The purpose of the Act and the process of liquidation is for the liquidators to serve the interests of the creditors to realise the best and highest dividend possible from the assets found in the estate. The liquidators are at all times obliged to perform their duties under the supervision and control of the Master of the High Court in terms of the applicable legislation, and the creditors’ resolutions. It is therefore unavoidable that the Master will be called upon to make decisions and offer interpretation of the law on a number of issues relating to any liquidation, from time to time. That is acceptable and within the powers of the office of Master of the High Court.
 The next question to consider is whether the Act makes provision for a provisional-liquidator or only a liquidator. What is the implication of the 2011 Companies Act making no mention of a provisional liquidator. The Applicants submit that the fact that the Act does not make any mention of a provisional liquidator, means there would be no need for the Master to call “a first meeting of creditors for the proof of claims and for the election of a trustee.” Their argument is that the Master would in terms of the Act have appointed a final liquidator and nothing else would be necessary.
 The immediate problem I see with this argument is that, the 2011 Companies Act clearly provides for the application of Insolvency Proclamation in respect of four instances and the first one is “meetings of creditors”, and therefore it cannot be argued that the Insolvency Proclamation does not apply. The Act in that regard is specific.
 The second problem is that the Act and the Proclamation do not present mutually exclusive scenarios and reading them together does not result in any conflict in regard to the meetings of creditors. The fact that the 2011 Act makes no mention of a provisional liquidator does not mean that the first meeting of creditors is not a requirement. It is provided for in the Insolvency Proclamation which applies to companies in liquidation in term of Section 124 Companies Act 2011.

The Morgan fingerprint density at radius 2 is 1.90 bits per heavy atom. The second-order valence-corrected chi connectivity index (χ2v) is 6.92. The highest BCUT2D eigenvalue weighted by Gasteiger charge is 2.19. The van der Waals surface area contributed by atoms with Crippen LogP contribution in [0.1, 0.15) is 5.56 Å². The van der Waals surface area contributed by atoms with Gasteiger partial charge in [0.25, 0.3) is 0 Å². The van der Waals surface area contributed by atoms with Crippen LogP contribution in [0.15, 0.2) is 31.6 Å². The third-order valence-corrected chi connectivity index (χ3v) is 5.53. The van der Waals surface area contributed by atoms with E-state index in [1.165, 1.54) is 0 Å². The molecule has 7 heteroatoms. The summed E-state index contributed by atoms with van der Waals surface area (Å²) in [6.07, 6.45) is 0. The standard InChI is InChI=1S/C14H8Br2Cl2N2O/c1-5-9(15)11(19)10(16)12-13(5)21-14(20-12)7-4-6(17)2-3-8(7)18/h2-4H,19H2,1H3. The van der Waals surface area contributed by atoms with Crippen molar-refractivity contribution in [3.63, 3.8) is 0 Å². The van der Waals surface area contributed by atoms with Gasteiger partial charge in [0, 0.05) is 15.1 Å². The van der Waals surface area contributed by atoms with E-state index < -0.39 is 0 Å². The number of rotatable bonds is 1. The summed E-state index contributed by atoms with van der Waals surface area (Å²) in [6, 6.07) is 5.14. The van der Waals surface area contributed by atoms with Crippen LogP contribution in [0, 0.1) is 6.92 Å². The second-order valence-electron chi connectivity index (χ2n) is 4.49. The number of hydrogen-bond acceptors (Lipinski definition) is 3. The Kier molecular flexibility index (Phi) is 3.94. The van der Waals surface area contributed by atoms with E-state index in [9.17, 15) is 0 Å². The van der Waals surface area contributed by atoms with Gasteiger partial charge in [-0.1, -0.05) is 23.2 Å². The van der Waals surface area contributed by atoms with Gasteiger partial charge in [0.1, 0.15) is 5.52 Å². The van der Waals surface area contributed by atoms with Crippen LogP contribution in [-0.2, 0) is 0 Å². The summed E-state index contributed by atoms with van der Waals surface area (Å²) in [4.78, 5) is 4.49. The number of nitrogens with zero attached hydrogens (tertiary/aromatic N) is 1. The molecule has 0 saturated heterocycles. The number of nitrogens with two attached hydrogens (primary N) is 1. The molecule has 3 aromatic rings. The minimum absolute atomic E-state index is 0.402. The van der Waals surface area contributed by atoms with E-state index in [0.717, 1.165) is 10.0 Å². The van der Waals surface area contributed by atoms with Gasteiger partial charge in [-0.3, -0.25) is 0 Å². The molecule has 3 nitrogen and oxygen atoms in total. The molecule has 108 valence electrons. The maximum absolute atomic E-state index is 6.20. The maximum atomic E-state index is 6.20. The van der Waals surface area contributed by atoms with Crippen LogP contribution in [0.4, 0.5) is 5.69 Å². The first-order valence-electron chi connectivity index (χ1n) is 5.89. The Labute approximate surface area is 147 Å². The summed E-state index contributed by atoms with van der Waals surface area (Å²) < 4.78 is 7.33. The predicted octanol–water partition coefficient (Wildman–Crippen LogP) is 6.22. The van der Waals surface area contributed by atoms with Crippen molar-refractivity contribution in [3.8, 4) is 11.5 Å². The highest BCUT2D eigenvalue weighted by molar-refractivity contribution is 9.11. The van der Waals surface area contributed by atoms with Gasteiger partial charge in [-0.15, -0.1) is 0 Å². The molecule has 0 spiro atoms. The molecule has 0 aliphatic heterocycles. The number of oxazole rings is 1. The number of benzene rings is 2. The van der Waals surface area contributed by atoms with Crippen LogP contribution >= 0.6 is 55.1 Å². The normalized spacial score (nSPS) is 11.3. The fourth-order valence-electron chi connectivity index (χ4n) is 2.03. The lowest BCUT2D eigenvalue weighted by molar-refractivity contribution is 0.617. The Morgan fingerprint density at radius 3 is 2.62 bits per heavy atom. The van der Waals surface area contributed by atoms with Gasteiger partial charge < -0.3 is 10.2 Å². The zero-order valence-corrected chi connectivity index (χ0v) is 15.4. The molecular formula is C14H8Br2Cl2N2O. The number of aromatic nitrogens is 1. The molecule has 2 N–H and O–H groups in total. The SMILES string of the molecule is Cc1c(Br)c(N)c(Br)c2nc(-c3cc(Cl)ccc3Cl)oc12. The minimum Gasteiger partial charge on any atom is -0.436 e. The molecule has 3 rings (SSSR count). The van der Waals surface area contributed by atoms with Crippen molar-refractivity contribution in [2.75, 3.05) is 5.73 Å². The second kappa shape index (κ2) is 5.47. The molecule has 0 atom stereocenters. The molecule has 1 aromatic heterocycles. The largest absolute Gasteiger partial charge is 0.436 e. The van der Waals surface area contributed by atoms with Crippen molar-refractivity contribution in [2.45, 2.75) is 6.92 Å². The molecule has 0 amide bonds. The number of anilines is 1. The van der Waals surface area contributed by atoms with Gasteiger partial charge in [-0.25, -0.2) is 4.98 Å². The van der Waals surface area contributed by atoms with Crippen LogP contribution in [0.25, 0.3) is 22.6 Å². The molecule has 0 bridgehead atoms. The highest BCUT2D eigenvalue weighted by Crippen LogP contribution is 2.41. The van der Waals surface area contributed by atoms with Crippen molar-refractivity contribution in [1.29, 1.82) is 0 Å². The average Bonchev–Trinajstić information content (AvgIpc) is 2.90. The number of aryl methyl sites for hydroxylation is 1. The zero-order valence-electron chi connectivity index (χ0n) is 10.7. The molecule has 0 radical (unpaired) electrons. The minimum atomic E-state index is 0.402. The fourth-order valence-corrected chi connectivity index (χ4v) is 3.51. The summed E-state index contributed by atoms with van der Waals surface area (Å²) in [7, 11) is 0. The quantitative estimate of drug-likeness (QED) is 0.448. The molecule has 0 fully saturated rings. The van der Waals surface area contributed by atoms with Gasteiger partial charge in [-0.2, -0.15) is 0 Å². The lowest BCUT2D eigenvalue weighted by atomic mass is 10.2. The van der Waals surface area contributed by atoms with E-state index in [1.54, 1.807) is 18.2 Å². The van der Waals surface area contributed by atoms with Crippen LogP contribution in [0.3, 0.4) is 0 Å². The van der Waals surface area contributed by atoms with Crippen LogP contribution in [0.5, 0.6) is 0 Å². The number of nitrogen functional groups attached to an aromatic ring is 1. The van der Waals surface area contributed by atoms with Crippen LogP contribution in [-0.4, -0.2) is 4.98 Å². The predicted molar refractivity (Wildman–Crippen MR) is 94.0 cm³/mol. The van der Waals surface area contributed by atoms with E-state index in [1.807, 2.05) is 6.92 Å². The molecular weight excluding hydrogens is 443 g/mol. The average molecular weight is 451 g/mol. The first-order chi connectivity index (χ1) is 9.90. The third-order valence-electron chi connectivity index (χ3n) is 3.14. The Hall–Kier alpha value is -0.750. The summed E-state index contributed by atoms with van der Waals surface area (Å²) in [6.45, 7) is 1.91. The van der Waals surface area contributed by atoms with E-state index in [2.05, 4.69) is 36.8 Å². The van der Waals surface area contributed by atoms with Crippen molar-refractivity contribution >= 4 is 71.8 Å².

A distinction should be made between the powers of the Master to “appoint” the liquidator and those of the general body of creditors to “elect” the liquidator. Where the Master “appoints” or “nominates” a liquidator, that does not preclude the general body of creditors from exercising their right to “elect” a Liquidator. It therefore becomes inconsequential whether or not the word “provisional liquidator” is found in the Companies Act 2011. In practice, at the first meeting, the Master’s appointment is usually confirmed, but legally the meeting is not obliged to do so and it is not precluded from confirming the Master’s or electing a different Liquidator. In any event, the Master is required to take account of the requisitions and wishes of creditors in making the initial appointment in terms of the Act.
 The next point to consider is whether the banks are correct in their argument that they remain owners of the assets bought under a Hire- Purchase agreement even after an order of liquidation has been made. Section 135(3) of the Companies Act provides that:
“A secured Creditor may –
(a) Realise any property subject to a charge; if entitled to do so
(b) Claim as a secured creditor in the liquidation, or
(c) Surrender the charge to the Liquidator for the general benefit of creditors, and claim in the liquidation as an unsecured creditor for his whole debt.”
 It is clear from the above that in order to realise the property the creditor must be “entitled to do so”. To establish who is entitled to do so one must turn to the Insolvency Proclamation because the Act does not set out or define the entitlement. It suffices to mention that the Proclamation does not include Hire Purchase Seller in the position similar to that of 5th and 6th Respondents. It specifically mentions the holder of a Promissory Note and one who has Landlords Hypothec; but not a seller under a Hire-Purchase agreement.
 It means that the Banks can only claim as secured creditors, and even if they are allowed to sell the property subject to a charge of the Hire- Purchase agreement, they have to pay the whole amount to the Liquidators to deal with in terms of the law as part of the liquidation process.
 This must be so because the Hire – Purchase Seller would be entitled to receive only the balance outstanding in terms of the agreement. The applicants’ example in their heads of argument is very appropriate and relevant; that is to say; look at a scenario in which the property is worth a Million and the buyer has already paid Nine Hundred and Eighty Thousand when he is liquidated; the only sum due to the seller must be Twenty Thousand and the balance has to be allocated to other creditors. This should be done by way of the liquidation and distribution account and consequently all the proceeds must be paid into the liquidation account. In that way, even the question of the entitlement of the liquidators to be paid from the funds becomes redundant, because the funds are dealt with in the liquidation and distribution account.